Someone looks up and sees him. Then, as often happens in a group, someone else senses the change in focus and looks that direction, too. Soon everyone is gazing at this most unexpected visitor. Luke says they were terrified, but John doesn’t say that. So, I picture them simply looking at Jesus without much of a reaction, as we do when catastrophe numbs us to everything that comes after it.
Jesus greets them in a most ordinary way: “Peace be with you.” It’s a common greeting, one which they would have heard and said on a daily basis but which must seem ironically inappropriate now. Still they gaze at him in silence. He slowly holds his wounded hands out to them, as one might to a frightened animal. Then, he slowly slips his robe from his shoulder, and they can see his wounded side as well.
The light begins to dawn. It’s Jesus. Not a ghost. Not a figment of their imaginations or wishful thinking. It’s Jesus, still bearing the wounds of his earthly life but different—coming to them in his resurrected body. Seeing that, they understand that he truly is the Lord. Their joy bubbles up and bursts out. You can hear the excitement. The sound of their voices rises. They dance and sing; they hug and high-five. Mary’s report that she had seen the Lord was true, and now they had seen him, too—truly seen him. In that seeing, a promise had been fulfilled—a promise he had made on another night, in another room, when he told them, “You have pain now, but I will see you again, and your hearts will rejoice, and no one will take your joy from you.”
In the midst of their rejoicing, he begins to speak again. They grow quiet, and he repeats his earlier words: “Peace be with you.” But now it’s more than a greeting. Now, it’s a gift. It’s the fulfillment of another promise—the promise he made when he said: “Peace I leave with you; my peace I give to you.” Jesus speaks his peace into their turmoil—peace unlike that which the world gives, but a peace that will calm their troubled hearts and ease their fears. The peace is a gift they could only receive once they understood and accepted his Lordship.
But Jesus isn’t done. He continues, fulfilling another promise: “As my Father has sent me, so I send you.” As witnesses to his resurrection, they are now commissioned to fulfill the prayer he had made for them that night in the upper room: that they would be one so that the world may believe.
Still, he’s not finished. There is one more promise to fulfill: the promise that, even though he was going to his Father, he would not leave them on their own. He breathes on them and said, “Receive the Holy Spirit.”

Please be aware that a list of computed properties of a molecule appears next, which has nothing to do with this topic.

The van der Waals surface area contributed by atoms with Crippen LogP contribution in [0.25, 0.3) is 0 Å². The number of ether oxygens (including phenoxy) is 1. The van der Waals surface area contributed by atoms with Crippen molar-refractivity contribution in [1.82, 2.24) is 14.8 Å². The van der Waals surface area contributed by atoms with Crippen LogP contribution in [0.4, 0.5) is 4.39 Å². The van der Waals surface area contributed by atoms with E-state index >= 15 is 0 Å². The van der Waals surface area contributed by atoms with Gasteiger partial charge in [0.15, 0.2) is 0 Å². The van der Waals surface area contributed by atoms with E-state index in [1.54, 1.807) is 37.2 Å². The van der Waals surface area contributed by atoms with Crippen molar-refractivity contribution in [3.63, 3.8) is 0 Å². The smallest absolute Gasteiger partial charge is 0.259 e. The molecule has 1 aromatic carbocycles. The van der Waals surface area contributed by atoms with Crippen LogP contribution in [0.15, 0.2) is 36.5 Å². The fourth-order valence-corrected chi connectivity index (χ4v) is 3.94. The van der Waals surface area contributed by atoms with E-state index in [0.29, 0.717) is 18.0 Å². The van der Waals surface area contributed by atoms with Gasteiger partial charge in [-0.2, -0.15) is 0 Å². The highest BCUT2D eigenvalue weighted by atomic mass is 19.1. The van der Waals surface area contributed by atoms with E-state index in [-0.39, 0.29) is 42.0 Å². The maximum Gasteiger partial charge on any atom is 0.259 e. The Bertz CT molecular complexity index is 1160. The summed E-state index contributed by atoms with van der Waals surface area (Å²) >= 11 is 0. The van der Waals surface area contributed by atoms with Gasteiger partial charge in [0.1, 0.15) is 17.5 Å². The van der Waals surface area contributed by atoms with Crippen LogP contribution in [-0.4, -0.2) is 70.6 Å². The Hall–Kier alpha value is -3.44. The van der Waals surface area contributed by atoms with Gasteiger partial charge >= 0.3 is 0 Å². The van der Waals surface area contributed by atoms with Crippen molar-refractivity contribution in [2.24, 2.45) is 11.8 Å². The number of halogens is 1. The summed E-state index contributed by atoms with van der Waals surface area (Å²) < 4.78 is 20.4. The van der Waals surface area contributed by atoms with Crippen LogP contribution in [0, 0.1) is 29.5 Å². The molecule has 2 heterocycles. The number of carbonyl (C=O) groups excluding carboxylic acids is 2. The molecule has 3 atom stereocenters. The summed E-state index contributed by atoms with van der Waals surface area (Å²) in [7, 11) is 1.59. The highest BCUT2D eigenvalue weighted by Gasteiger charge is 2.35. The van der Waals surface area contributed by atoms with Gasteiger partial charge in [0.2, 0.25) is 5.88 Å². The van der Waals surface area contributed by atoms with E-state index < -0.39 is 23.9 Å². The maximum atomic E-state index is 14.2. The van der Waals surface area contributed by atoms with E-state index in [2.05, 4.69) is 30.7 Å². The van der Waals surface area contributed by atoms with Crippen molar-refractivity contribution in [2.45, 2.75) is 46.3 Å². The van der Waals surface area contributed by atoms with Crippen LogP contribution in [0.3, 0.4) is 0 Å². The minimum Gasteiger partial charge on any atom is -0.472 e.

This is the same breath of life that God breathed into Adam. Just as God created life in the beginning, Jesus now bestows new life on those who know him. They experience the new birth of the Spirit that he had described to Nicodemus. But this is not a gift to be experienced only individually. It is also the beginning of life as a new community—a community of faith, a people whose life together is one of joy and peace, who are guided by the Holy Spirit, and whose mission it is to witness to the forgiveness of sin that Christ embodied in his death and resurrection.
Jesus continues to fulfill his promises to and in us today. He comes to us in the midst of our lives—whether those are times of ease or times of hardship. As we claim him as our Lord, we, too, experience the joy and peace that he offers. Into us, too, he breathes new life in the Holy Spirit, who walks with us and talks with us, and guides us individually and as a community. We, too, are sent in Jesus’ name to reveal God to the world, so that all may have the opportunity to accept God’s forgiveness and grace.
As I reflected on this powerful event in the life of the Church, I was reminded of the passage we focused on a couple of weeks ago. In his letter to the Romans, Paul wrote that “neither death, nor life, nor angels, nor rulers, nor things present, nor things to come, nor powers, nor height, nor depth, nor anything else in all creation, will be able to separate us from the love of God in Christ Jesus our Lord.”
When we are afraid, we may lock our doors to keep what we fear from reaching us. But no door can prevent Jesus from reaching us. Not a door. Not a cross. Not a tomb. Not a locked room full of confused and frightened people. No matter how tightly we lock our doors against the threats outside, Jesus is present. No matter how isolated we feel, Jesus is with us. No matter what is happening in our lives and in the world, Jesus comes and stands among us, breathing into us a new life of joy, peace, and community. Amen.
~~ Pastor Carol Williams-Young